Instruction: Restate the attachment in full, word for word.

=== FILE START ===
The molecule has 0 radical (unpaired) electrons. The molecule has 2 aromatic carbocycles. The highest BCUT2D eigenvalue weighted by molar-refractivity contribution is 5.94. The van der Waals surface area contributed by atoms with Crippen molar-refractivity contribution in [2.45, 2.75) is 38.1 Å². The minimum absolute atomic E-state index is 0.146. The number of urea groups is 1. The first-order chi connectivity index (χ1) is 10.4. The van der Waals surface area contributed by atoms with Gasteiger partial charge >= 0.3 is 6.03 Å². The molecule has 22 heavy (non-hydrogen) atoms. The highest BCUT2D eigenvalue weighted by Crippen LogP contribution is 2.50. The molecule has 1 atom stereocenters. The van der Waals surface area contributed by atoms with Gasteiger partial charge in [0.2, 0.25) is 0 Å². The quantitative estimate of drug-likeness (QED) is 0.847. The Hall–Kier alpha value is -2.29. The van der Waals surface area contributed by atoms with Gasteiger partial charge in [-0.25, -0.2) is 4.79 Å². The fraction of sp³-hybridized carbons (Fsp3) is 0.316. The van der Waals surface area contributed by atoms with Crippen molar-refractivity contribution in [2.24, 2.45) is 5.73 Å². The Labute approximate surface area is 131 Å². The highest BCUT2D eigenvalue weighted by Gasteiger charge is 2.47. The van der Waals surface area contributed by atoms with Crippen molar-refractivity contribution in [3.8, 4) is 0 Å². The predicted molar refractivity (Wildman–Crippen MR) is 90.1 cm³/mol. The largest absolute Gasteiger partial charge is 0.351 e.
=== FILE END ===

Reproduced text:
The molecule has 0 radical (unpaired) electrons. The molecule has 2 aromatic carbocycles. The highest BCUT2D eigenvalue weighted by molar-refractivity contribution is 5.94. The van der Waals surface area contributed by atoms with Crippen molar-refractivity contribution in [2.45, 2.75) is 38.1 Å². The minimum absolute atomic E-state index is 0.146. The number of urea groups is 1. The first-order chi connectivity index (χ1) is 10.4. The van der Waals surface area contributed by atoms with Gasteiger partial charge >= 0.3 is 6.03 Å². The molecule has 22 heavy (non-hydrogen) atoms. The highest BCUT2D eigenvalue weighted by Crippen LogP contribution is 2.50. The molecule has 1 atom stereocenters. The van der Waals surface area contributed by atoms with Gasteiger partial charge in [0.2, 0.25) is 0 Å². The quantitative estimate of drug-likeness (QED) is 0.847. The Hall–Kier alpha value is -2.29. The van der Waals surface area contributed by atoms with Gasteiger partial charge in [-0.25, -0.2) is 4.79 Å². The fraction of sp³-hybridized carbons (Fsp3) is 0.316. The van der Waals surface area contributed by atoms with Crippen molar-refractivity contribution in [2.24, 2.45) is 5.73 Å². The Labute approximate surface area is 131 Å². The highest BCUT2D eigenvalue weighted by Gasteiger charge is 2.47. The van der Waals surface area contributed by atoms with Crippen molar-refractivity contribution in [3.8, 4) is 0 Å². The predicted molar refractivity (Wildman–Crippen MR) is 90.1 cm³/mol. The largest absolute Gasteiger partial charge is 0.351 e.